When I was nine I knew how to read. I might have had some trouble with Shakespeare, or Bible passages, but things like "Danger", "Warning" and "Caution" were all words I understood. I also listened when my parents told me something like "Be careful", "Don't touch that", or "Go put your goggles on before you go out and play with your friends and the bb-guns".

We don't have the whole story here, but everyone's cast the parents in a horrible light. It wasn't like the Mom just handed her Son a loaded gun, turned around and thought about what colour to paint her bed-room.

Are the parents free of guilt in this situation? Certainly not, but they shouldn't bear the whole blame, and neither should the companies manufacturing and selling the guns.

Parental responsibility can only go so far. Could she have forced her son to wear the goggles, sure, but at some point the child has a judgement-call to make. 'Mom told me to wear them, but I don't like them, they get foggy and itch, so I'm not gonna' Doesn't matter when that call is made, before he goes out or after he's already out there playing, and once he takes them off it's his own damned fault. He was told.

Now you could argue that in that case he shouldn't have been playing airsoft at all, and I agree with you. If the child isn't going to follow the rules, then he or she shouldn't be playing, but you can't pin that all on the parents. I know plently of people that ignore rules they're told explicitly on fields, and all of them are over the age of majority. What does that make them? Morons. What does that make the kid? The same. Is it the parent's fault? Partly, but I don't think it's time to break out the cross and nails for them just yet.
These kids were using toys designed for 18 year-olds. They never should have had them in the first place. Parents' fault there. This kid made a calll not to wear his goggles and paid for it dearly, but that choice never should have been up to him.
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Old April 30th, 2007, 16:42   #57
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I think the point some people are trying to bring up is that yes, while these "toys" are *supposed* (read - supposed) to and intended for 18+ use - they are often not and ARE in fact, marketed towards the young teenage adolescent age-group. I'm sure plenty of us have seen it in stores just lying around on the rack; while some stores may have it under lock and key, most do not. I've seen kids that I think are 13 or 14 buy it with no problem, and no one says a thing to them. While parents do take a certain responsibility over the kids, so does everyone up the chain with them - they need to put in the proper safeguards to REDUCE the amount of accidents/danger that the end consumer is exposed to. It's not fair, it's not 'right', but unfortunately it's the way it is...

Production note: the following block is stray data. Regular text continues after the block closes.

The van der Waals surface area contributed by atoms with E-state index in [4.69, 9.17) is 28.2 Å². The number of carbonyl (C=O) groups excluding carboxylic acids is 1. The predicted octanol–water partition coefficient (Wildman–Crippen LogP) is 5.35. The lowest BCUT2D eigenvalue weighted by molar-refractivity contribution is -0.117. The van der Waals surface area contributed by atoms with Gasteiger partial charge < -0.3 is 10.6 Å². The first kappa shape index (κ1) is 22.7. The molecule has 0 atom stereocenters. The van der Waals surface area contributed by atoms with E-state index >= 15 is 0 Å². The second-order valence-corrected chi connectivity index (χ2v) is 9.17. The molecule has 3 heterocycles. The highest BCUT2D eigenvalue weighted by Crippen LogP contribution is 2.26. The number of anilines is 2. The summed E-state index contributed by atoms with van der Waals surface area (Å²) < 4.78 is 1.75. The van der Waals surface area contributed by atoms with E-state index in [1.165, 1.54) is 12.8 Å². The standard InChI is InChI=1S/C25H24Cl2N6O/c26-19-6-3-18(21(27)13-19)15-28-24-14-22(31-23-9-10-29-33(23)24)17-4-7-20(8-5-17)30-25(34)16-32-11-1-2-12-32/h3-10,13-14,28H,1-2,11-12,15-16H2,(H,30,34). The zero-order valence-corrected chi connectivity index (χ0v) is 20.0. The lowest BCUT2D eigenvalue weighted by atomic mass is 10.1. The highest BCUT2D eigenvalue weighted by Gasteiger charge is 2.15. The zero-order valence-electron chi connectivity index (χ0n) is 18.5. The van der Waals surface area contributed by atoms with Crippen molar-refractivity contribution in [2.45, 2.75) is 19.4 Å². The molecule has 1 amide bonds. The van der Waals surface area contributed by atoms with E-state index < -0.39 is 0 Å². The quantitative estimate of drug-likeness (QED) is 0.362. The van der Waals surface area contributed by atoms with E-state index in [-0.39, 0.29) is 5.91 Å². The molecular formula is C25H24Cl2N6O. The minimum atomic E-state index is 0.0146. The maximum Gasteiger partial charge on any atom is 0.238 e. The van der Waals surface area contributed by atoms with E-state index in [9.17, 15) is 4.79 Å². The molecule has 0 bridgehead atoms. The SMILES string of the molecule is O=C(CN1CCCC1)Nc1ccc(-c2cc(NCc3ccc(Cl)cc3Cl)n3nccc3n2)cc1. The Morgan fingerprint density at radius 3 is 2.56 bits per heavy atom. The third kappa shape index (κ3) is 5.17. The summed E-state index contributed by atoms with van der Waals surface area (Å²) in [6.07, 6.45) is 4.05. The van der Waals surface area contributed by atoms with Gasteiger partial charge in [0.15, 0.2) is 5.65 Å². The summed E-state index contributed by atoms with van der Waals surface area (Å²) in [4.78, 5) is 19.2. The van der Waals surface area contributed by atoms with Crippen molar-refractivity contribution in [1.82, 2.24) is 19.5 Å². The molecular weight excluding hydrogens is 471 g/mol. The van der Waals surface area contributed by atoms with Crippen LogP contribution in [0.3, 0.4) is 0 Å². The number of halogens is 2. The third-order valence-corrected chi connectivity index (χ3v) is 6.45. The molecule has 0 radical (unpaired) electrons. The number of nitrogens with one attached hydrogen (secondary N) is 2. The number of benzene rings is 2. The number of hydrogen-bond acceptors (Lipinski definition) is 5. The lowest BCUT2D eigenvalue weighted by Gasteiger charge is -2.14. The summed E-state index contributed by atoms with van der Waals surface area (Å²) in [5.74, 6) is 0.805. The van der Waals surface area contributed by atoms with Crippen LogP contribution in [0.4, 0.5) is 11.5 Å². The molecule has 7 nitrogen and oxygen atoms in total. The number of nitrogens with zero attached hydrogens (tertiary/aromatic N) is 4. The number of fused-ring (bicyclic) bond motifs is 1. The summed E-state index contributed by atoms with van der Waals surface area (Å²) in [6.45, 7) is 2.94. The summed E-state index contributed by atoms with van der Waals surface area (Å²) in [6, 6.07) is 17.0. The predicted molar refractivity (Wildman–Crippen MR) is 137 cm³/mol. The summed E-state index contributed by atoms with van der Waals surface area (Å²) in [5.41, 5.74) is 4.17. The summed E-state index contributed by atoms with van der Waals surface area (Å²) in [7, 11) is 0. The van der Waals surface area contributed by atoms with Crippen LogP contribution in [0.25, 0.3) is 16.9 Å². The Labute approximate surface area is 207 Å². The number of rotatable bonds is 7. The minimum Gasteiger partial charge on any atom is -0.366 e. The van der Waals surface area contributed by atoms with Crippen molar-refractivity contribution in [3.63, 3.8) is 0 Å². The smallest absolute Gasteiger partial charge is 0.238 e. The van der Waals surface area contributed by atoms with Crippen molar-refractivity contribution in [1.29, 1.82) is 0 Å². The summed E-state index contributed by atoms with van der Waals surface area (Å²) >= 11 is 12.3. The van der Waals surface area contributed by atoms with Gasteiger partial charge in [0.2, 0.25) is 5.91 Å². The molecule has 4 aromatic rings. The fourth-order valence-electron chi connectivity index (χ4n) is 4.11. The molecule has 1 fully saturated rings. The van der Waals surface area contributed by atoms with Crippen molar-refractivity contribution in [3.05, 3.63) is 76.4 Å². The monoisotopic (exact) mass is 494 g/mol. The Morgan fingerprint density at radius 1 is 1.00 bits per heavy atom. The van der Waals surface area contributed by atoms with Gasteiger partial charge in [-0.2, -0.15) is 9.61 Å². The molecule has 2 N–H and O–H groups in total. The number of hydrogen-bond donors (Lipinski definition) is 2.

There's a reason why there's so much "health-conscious" food being advertised today and why beer ads always display 'Don't drink and drive' and 'Use alcohol responsibly'...
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Old April 30th, 2007, 17:48   #58
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I just got in and skipped about half the posts but here's by oppinion;

The blame spreads all over and not just on the kid who lost his eye, the parents, and the kid's friends. The parents didn't watch the kid, the kid didn't listen to his parents, older kids at the kids school present a bad example, a lot of TV shows present a bad example, TV and Videogames say "You get killed you comeback to life at a save point. You get hurt you cast a spell and heal yourself."

.... I belive one asked "Who's job is it to educate the parents?" um... parent counselor, parenting classes, Dr.Phil (he's good), other parents give advice .............. the kids do so very well THEY TEACH THE PARENTS HOW TO BE MANIPULATED!!!! "Mommy, I need new shoes."..."Daddy, I need a moter bike."..."I hate you!!!" The kids say I hate you and most parents try to make the kid happy even if it means giving in
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Old April 30th, 2007, 18:52   #59
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I put the blame solely and completely on the friend's parents.

It is their responsibility to monitor the children, as they have accepted the position of caregiver. In the legal world, it's known as "in loco parentis", or "in the place of the (absent) parent.

It is their responsibility to check to make sure the toys they buy their children to play with (and to play with other children) are safe.

It is their responsibility to monitor the children to ensure they play safely.

You can't give a 9 year old kid something like a bb gun/sharp stick/cattle prod/lighter and say "Now make sure you play safe" and walk away, absolving yourself of responsibility.

It's the fault of the parents. End of statement.
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Old April 30th, 2007, 19:08   #60
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Er, no. Next you're going to tell us that pencils cause spelling mistakes.



May be, but it boils down to the individual's responsibility to take care of themselves. McDonalds doesn't make you fat. YOU make you fat...
Debate THAT with Prince Charles! Heard last month (or earlier this month) he was advocating the banning of McDonalds from the UK (bet the Scots were pissed that history is repeating itself........... oops, wrong topic).